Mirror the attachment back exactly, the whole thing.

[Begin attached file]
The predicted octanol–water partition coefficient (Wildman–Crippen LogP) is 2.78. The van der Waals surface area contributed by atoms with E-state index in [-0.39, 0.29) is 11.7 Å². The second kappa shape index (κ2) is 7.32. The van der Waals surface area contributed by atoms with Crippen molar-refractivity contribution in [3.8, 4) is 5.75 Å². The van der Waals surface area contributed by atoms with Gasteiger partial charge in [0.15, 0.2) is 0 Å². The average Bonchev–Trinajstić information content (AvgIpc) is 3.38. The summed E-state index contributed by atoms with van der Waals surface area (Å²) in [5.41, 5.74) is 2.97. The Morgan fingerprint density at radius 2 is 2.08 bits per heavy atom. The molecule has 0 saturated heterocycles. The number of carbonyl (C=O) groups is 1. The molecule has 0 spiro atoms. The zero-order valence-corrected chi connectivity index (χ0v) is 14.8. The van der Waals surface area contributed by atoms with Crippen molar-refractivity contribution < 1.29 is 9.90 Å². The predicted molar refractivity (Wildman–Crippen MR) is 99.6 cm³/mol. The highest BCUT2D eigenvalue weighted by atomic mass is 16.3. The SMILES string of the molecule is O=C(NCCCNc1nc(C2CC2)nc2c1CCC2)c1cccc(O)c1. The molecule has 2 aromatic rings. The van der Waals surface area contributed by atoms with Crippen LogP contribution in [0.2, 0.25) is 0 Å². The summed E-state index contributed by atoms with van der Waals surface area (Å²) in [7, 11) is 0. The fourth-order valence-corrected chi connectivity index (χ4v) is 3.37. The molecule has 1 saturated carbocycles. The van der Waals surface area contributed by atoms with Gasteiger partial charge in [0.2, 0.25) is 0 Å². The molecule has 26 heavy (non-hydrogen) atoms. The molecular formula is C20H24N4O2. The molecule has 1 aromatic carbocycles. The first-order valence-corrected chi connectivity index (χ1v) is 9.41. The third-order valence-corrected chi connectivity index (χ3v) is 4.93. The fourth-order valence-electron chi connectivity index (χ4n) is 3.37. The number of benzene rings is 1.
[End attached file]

The predicted octanol–water partition coefficient (Wildman–Crippen LogP) is 2.78. The van der Waals surface area contributed by atoms with E-state index in [-0.39, 0.29) is 11.7 Å². The second kappa shape index (κ2) is 7.32. The van der Waals surface area contributed by atoms with Crippen molar-refractivity contribution in [3.8, 4) is 5.75 Å². The van der Waals surface area contributed by atoms with Gasteiger partial charge in [0.15, 0.2) is 0 Å². The average Bonchev–Trinajstić information content (AvgIpc) is 3.38. The summed E-state index contributed by atoms with van der Waals surface area (Å²) in [5.41, 5.74) is 2.97. The Morgan fingerprint density at radius 2 is 2.08 bits per heavy atom. The molecule has 0 saturated heterocycles. The number of carbonyl (C=O) groups is 1. The molecule has 0 spiro atoms. The zero-order valence-corrected chi connectivity index (χ0v) is 14.8. The van der Waals surface area contributed by atoms with Crippen molar-refractivity contribution < 1.29 is 9.90 Å². The predicted molar refractivity (Wildman–Crippen MR) is 99.6 cm³/mol. The highest BCUT2D eigenvalue weighted by atomic mass is 16.3. The SMILES string of the molecule is O=C(NCCCNc1nc(C2CC2)nc2c1CCC2)c1cccc(O)c1. The molecule has 2 aromatic rings. The van der Waals surface area contributed by atoms with Crippen LogP contribution in [0.2, 0.25) is 0 Å². The summed E-state index contributed by atoms with van der Waals surface area (Å²) in [7, 11) is 0. The fourth-order valence-corrected chi connectivity index (χ4v) is 3.37. The molecule has 1 saturated carbocycles. The van der Waals surface area contributed by atoms with Gasteiger partial charge in [0.2, 0.25) is 0 Å². The molecule has 26 heavy (non-hydrogen) atoms. The molecular formula is C20H24N4O2. The molecule has 1 aromatic carbocycles. The first-order valence-corrected chi connectivity index (χ1v) is 9.41. The third-order valence-corrected chi connectivity index (χ3v) is 4.93. The fourth-order valence-electron chi connectivity index (χ4n) is 3.37. The number of benzene rings is 1.